Among the material terms of the agreement were the following. First, it was provided (cl 9.1) that the agreement would come into force on the Commencement Date and would continue in force for a period of five years from that date and thereafter continue for further periods of five years. The term “Commencement Date” was defined (cl 1.1) as being:

[T]he start date of the responsibilities which starts when the necessary approval from the Ministry of Education in the case of a teaching licence and the Ministry of Manpower in the case of an employment pass both applications for Dr Siva Anathan [sic] to effectively engage his services to begin this cooperation and need not be the signature date of the agreement;

Second, Part B of the agreement which was headed “The Nature of the Academic Collaboration, the Learning Experience and Responsibilities of the Parties”, set out the various responsibilities of the plaintiff (identified therein as LTT) and of the defendant (described therein as BMC) as follows: Responsibilities of BMC BMC shall provide premises and have the necessary approvals for the programme to be conducted in Singapore and provide the following services: handling student enquiries pertaining to the Programmes under this Agreement; recruiting, selecting and admitting students into the Programmes such that student shall be eligible for admission as students on a Programme in accordance with eligibility criteria agreed with LTT from time to time; the registration of students at BMC; managing the marketing and publicity for Programmes under this Agreement; providing all learning resources required for the delivery of the course in accordance with the criteria agreed with LTT; collecting any fees charged to students on Programmes from time to time; Responsibilities of LTT LTT shall provide the overall academic support for the programme and the following services: managing the course delivery for the Programmes, including teaching, course development, student administration and quality assurance; ensuring that Dr Siva Ananthan shall be personally involved as Head of the LLB department at BMC and shall be directly involved in the teaching and delivery of the lectures. providing the students in the Programmes with appropriate access as may be agreed between the parties from time to time to materials specially developed by LTT and use of LTT’s intellectual property; LTT shall be accountable for ensuring for [sic] the quality and standard of all Programmes and awards offered or made in its name which are provided for under this collaborative arrangement. All expenses incurred with regard to obtaining a teaching permit and an employment pass for Dr Siva Ananthan shall be borne by LTT.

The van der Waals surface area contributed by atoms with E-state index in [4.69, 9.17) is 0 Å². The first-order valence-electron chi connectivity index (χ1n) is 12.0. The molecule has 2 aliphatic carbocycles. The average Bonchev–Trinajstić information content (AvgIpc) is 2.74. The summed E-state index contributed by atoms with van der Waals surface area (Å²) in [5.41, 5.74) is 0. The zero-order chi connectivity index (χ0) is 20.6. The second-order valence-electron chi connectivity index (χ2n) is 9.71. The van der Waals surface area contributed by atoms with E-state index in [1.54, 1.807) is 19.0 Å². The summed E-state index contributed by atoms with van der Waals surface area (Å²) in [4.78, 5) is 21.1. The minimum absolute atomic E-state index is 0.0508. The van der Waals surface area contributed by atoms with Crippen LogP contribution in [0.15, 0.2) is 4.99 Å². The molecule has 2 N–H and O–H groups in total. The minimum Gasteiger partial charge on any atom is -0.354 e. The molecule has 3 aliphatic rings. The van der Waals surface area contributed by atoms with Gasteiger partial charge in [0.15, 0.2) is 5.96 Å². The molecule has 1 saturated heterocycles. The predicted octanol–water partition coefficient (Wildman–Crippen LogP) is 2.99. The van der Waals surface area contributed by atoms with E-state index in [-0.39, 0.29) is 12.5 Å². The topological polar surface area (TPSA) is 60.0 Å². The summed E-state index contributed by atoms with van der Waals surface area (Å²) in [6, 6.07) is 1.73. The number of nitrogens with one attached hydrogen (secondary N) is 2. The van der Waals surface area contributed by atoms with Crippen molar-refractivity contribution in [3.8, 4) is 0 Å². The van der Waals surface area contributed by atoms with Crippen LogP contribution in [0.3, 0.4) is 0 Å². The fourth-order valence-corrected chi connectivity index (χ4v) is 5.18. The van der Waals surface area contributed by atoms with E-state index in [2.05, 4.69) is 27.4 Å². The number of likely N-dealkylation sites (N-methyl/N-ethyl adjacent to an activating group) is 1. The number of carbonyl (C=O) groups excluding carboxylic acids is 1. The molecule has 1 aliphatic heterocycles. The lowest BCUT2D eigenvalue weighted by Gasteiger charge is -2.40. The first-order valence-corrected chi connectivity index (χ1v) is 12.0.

Part C of the agreement contained the arrangements for fees and payment. Clause 4.1 provided that the plaintiff should have the right to inspect the receipt books and accounting records of the defendant in relation to the collaborative programmes at any time. Clauses 4.2 and 4.3 dealt with payment to the plaintiff for its services and stated that these were to be as set out in Schedule 1. Clause 8.1 obliged the defendant to keep supporting documents containing all data required for the provision of services under the agreement and to allow the plaintiff to inspect the same upon giving reasonable notice.

Turning to Schedule 1, the defendant agreed to pay the plaintiff, in respect of students studying at the defendant’s centre for programmes run and delivered by the plaintiff, as follows: the plaintiff was entitled to 30% of all fee revenues collected including registration fees as long as Dr Siva taught a minimum of four subjects at any time in respect of the LLB programme; the balance of the revenue was to be shared by the plaintiff and the defendant on a 50-50 profit-sharing basis; sub-clause 1(iii) listed the items of expenditure that could be deducted from revenue for the purpose of calculating profit; under cl 2, the defendant was obliged on “a bi-monthly basis” to forward to the plaintiff an account of fees collected from students and on that basis, the plaintiff would send an invoice to the defendant. The payment was to be made within two days of receipt of the invoice; and further, adjustments in terms of new student enrolments and withdrawals was to be “made on a weekly basis” thereafter.